Ben Stokes asked umpires not to add four overthrows to England’s total, says James Anderson

Ben Stokes pes to make his ground and get six from overthrows during the World Cup final match between England and New Zealand. (AP Photo)

Despite rescuing England and taking them to their maiden World Cup triumph, Ben Stokes reportedly asked the on-field umpires to take away the four overthrows, which eventually proved to be the turning point of the match.

During the clash against New Zealand in the finals, a throw by Martin Guptill deflected off Stokes’ bat and went over the boundary rope. The hosts were subsequently awarded six runs, though former umpire Simone Taufel opined that during the heat of the moment the umpires made an error and gave an extra run.

Fast bowler James Anderson, who could play alongside Stokes in the upcoming five-match Ashes Test series, said that the all-rounder had appealed to umpires to overturn their decision.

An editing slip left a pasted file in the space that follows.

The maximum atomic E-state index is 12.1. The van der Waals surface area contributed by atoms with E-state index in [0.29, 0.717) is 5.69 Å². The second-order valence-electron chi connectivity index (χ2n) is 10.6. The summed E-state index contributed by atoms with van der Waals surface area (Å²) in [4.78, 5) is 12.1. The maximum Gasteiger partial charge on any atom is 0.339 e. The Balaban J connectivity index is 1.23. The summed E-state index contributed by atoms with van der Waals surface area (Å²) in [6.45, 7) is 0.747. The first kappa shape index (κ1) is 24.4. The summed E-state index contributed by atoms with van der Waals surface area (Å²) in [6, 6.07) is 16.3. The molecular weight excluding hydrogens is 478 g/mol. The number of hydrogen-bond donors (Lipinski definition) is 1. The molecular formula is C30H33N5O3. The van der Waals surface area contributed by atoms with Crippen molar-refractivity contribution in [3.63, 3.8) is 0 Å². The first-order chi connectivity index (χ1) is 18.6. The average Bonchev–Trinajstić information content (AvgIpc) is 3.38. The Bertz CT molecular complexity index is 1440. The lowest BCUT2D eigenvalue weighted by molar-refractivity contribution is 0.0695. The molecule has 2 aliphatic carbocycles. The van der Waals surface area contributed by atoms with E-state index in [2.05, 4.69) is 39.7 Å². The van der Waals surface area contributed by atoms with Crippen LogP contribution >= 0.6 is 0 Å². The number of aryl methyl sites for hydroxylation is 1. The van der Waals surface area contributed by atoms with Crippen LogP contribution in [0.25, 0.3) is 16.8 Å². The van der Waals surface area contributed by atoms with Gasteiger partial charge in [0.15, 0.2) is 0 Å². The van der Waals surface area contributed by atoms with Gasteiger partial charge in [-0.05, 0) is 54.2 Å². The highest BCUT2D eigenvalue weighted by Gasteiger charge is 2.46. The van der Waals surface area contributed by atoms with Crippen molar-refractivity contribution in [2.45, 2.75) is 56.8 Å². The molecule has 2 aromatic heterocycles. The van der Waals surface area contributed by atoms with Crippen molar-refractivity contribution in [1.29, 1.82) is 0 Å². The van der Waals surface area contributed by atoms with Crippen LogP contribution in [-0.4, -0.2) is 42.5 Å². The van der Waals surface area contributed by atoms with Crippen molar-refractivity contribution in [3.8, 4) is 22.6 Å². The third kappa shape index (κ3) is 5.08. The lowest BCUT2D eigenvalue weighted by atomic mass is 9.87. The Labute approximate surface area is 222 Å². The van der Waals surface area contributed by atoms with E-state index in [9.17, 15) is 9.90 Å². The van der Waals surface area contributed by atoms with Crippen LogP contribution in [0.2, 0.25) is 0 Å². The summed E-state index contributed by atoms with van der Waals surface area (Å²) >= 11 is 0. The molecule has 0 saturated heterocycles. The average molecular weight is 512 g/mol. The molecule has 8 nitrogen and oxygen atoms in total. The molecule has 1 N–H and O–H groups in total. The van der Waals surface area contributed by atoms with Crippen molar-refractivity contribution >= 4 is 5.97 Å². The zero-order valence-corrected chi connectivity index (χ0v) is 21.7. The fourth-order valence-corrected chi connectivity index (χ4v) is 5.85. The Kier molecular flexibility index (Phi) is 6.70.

"The etiquette in cricket is if the ball is thrown at the stumps and it hits you, and goes into a gap in the field you don’t run. But if it goes to the boundary, in the rules it’s four and you can’t do anything about it," Anderson said in BBC’s Tailenders podcast.

"I think, talking to Michael Vaughan who saw him (Stokes) after the game, Ben Stokes actually went to the umpires and said, ‘Can you take that four runs off. We don’t want it’. But it’s in the rules and that’s the way it is," the pacer said.

After the ball crossed the boundary rope, an apologetic Stokes had raised his hands to indicate that he had not intentionally struck it with his bat.

Speaking about the incident, Stokes had also said that he apologised to New Zealand skipper Kane Williamson after the match, and also labelled the extra runs as a "fluke".

Both England and New Zealand finished with 241 runs in their respective 50 overs and for the first time in cricket history, a World Cup final was decided by Super Overs.

However, at the end of the two Super Overs, both teams were once again tied at 15 runs. England were declared as winners on the basis of the number of boundaries scored by each side.